Upright vacuums are often considered the more traditional vacuum. These feature a beater bar, which agitates dirt to be sucked up into the machine, and a tank (or bag) where the dirt collects. Backpack vacuums are canister machines that are worn on the user’s back, as the name indicates. These have been known to increase productivity, allowing workers to cover as much as five times the area of an upright vacuum. They are also easier to use when vacuuming vents, blinds and other high surfaces.

“You get more space vacuumed using a backpack in the same amount of time over using an upright,” says Schneringer. “But depending on who is doing the work, people sometimes don’t have a comfort level with a backpack.”

Backpack vacuums have grown in popularity for the mobility they offer and productivity advantages. However, they aren’t always the clear choice for comfort. First of all, it is important to ensure that the manufacturer has considered ergonomics in designing the backpack vacuum and that the fit is correct for each individual who will be wearing it. A poor fit will cause safety issues or pain for the workers.

“If you are putting 15 lbs. on your back, you want to make sure the manufacturer took the time to add a good support system to the equipment,” says Waddell.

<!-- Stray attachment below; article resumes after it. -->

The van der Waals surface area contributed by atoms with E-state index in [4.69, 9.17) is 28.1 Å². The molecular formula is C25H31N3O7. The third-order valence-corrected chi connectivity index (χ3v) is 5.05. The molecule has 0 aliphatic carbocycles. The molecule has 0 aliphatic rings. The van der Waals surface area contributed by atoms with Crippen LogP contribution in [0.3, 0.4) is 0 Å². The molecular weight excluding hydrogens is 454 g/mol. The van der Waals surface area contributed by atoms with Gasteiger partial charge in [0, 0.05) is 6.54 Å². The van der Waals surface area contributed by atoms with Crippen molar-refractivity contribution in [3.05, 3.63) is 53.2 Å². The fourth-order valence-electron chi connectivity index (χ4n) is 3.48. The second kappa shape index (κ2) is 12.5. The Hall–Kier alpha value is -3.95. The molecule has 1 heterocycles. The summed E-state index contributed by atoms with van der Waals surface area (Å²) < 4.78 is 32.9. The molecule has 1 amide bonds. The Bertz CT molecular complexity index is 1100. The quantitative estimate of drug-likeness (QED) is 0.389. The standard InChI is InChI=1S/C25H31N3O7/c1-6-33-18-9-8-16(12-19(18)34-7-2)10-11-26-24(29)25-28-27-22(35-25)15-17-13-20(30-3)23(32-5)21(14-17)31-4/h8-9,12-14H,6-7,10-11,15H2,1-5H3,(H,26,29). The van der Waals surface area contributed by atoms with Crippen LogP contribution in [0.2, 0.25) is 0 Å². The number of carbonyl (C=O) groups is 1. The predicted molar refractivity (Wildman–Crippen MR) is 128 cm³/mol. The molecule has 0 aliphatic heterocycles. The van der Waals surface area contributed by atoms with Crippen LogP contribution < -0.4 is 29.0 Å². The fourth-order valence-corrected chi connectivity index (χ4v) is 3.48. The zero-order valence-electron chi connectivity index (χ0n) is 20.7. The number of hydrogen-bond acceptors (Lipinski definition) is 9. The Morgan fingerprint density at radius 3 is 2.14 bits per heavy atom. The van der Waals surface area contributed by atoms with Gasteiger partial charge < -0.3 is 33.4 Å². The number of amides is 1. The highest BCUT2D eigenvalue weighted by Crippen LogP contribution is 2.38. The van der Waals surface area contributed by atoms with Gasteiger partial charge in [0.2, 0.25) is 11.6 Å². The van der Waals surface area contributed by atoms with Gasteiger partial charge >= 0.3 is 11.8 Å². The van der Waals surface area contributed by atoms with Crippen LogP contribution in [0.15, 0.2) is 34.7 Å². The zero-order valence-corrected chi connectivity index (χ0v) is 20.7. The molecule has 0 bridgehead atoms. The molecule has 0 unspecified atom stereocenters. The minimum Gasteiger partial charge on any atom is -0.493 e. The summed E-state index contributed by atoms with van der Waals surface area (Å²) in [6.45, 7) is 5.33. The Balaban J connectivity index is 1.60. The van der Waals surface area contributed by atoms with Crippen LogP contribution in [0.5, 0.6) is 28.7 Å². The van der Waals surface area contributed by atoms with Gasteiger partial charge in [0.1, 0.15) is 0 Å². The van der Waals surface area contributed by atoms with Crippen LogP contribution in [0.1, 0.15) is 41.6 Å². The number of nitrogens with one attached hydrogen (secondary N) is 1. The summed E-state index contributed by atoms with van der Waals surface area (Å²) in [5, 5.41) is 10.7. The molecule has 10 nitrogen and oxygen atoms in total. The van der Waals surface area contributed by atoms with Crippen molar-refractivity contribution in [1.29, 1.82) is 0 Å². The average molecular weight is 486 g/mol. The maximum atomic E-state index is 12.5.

Fortunately for workers, manufacturers have spent a lot of time and attention on ergonomic improvements for backpack vacuums. Advancements in harnessing, weight and accessories are happening regularly. Upright vacuums have seen their fair share of improvement, too. Suction, filtration, weight, cord lengths and size variations make these machines a valuable addition to the cleaning arsenal. Where they can really be an asset is in spaces where vacuuming is not continuous.

For example, Waddell recommends uprights when zone cleaning. In these situations, there are many different cleaning tasks being performed in a small space. It’s easier to get an upright going than to put on a backpack vacuum over and over again. This would mean that for a hotel setting or in a school where classrooms are cleaned one at a time by a single custodian, an upright vacuum could still have efficiency benefits over a backpack vacuum.

Questions managers should consider when choosing between backpack and upright vacuums include:

  • How much space does staff need to vacuum?
  • Are zone cleaning processes in place?
  • How many obstacles are there in the space that needs vacuuming?

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